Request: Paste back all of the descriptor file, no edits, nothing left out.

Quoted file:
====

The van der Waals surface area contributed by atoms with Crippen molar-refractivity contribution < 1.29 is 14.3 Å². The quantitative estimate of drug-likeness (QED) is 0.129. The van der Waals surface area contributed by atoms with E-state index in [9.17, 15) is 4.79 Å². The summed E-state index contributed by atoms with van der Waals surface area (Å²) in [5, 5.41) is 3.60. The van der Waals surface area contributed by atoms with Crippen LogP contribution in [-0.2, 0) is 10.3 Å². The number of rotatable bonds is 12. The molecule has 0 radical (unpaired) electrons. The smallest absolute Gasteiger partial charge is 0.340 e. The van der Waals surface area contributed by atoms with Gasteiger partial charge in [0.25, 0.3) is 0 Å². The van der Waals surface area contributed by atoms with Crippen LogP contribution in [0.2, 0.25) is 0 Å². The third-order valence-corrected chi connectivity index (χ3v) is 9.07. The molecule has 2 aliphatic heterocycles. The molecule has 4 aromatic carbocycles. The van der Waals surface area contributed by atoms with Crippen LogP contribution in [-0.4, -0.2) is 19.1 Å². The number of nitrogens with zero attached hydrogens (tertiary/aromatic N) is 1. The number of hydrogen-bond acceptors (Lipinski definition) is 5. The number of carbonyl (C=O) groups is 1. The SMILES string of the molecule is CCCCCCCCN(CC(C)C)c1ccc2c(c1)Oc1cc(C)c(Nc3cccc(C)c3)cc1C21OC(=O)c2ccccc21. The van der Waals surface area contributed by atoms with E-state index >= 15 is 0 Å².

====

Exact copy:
The van der Waals surface area contributed by atoms with Crippen molar-refractivity contribution < 1.29 is 14.3 Å². The quantitative estimate of drug-likeness (QED) is 0.129. The van der Waals surface area contributed by atoms with E-state index in [9.17, 15) is 4.79 Å². The summed E-state index contributed by atoms with van der Waals surface area (Å²) in [5, 5.41) is 3.60. The van der Waals surface area contributed by atoms with Crippen LogP contribution in [-0.2, 0) is 10.3 Å². The number of rotatable bonds is 12. The molecule has 0 radical (unpaired) electrons. The smallest absolute Gasteiger partial charge is 0.340 e. The van der Waals surface area contributed by atoms with Gasteiger partial charge in [0.25, 0.3) is 0 Å². The van der Waals surface area contributed by atoms with Crippen LogP contribution in [0.2, 0.25) is 0 Å². The third-order valence-corrected chi connectivity index (χ3v) is 9.07. The molecule has 2 aliphatic heterocycles. The molecule has 4 aromatic carbocycles. The van der Waals surface area contributed by atoms with Crippen LogP contribution in [-0.4, -0.2) is 19.1 Å². The number of nitrogens with zero attached hydrogens (tertiary/aromatic N) is 1. The number of hydrogen-bond acceptors (Lipinski definition) is 5. The number of carbonyl (C=O) groups is 1. The SMILES string of the molecule is CCCCCCCCN(CC(C)C)c1ccc2c(c1)Oc1cc(C)c(Nc3cccc(C)c3)cc1C21OC(=O)c2ccccc21. The van der Waals surface area contributed by atoms with E-state index >= 15 is 0 Å².